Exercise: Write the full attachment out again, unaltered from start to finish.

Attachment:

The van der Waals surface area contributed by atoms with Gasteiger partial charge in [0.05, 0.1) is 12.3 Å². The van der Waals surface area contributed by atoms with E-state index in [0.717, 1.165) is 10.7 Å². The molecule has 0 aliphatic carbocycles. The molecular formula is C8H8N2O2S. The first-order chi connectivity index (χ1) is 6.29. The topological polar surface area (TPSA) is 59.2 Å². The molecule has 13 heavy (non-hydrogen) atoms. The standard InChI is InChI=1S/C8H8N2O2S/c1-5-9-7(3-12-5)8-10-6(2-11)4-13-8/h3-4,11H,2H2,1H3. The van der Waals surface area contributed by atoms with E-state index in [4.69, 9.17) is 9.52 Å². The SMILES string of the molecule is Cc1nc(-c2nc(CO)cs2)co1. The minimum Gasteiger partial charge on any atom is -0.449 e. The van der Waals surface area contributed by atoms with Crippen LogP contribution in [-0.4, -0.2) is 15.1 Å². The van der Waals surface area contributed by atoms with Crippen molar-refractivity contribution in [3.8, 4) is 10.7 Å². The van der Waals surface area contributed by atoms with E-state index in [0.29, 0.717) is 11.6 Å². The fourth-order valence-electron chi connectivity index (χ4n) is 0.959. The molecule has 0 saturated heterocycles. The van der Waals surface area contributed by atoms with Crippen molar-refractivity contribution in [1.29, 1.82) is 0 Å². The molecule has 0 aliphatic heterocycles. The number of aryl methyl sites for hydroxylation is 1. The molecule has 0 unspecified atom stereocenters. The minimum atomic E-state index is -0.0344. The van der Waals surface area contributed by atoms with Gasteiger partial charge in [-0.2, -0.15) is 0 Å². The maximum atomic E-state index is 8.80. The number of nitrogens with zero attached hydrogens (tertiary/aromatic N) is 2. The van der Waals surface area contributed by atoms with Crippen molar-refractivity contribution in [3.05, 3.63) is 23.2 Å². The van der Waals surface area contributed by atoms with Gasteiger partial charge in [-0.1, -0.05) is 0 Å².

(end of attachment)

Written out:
The van der Waals surface area contributed by atoms with Gasteiger partial charge in [0.05, 0.1) is 12.3 Å². The van der Waals surface area contributed by atoms with E-state index in [0.717, 1.165) is 10.7 Å². The molecule has 0 aliphatic carbocycles. The molecular formula is C8H8N2O2S. The first-order chi connectivity index (χ1) is 6.29. The topological polar surface area (TPSA) is 59.2 Å². The molecule has 13 heavy (non-hydrogen) atoms. The standard InChI is InChI=1S/C8H8N2O2S/c1-5-9-7(3-12-5)8-10-6(2-11)4-13-8/h3-4,11H,2H2,1H3. The van der Waals surface area contributed by atoms with E-state index in [4.69, 9.17) is 9.52 Å². The SMILES string of the molecule is Cc1nc(-c2nc(CO)cs2)co1. The minimum Gasteiger partial charge on any atom is -0.449 e. The van der Waals surface area contributed by atoms with Crippen LogP contribution in [-0.4, -0.2) is 15.1 Å². The van der Waals surface area contributed by atoms with Crippen molar-refractivity contribution in [3.8, 4) is 10.7 Å². The van der Waals surface area contributed by atoms with E-state index in [0.29, 0.717) is 11.6 Å². The fourth-order valence-electron chi connectivity index (χ4n) is 0.959. The molecule has 0 saturated heterocycles. The van der Waals surface area contributed by atoms with Crippen molar-refractivity contribution in [1.29, 1.82) is 0 Å². The molecule has 0 aliphatic heterocycles. The number of aryl methyl sites for hydroxylation is 1. The molecule has 0 unspecified atom stereocenters. The minimum atomic E-state index is -0.0344. The van der Waals surface area contributed by atoms with Gasteiger partial charge in [-0.2, -0.15) is 0 Å². The maximum atomic E-state index is 8.80. The number of nitrogens with zero attached hydrogens (tertiary/aromatic N) is 2. The van der Waals surface area contributed by atoms with Crippen molar-refractivity contribution in [3.05, 3.63) is 23.2 Å². The van der Waals surface area contributed by atoms with Gasteiger partial charge in [-0.1, -0.05) is 0 Å².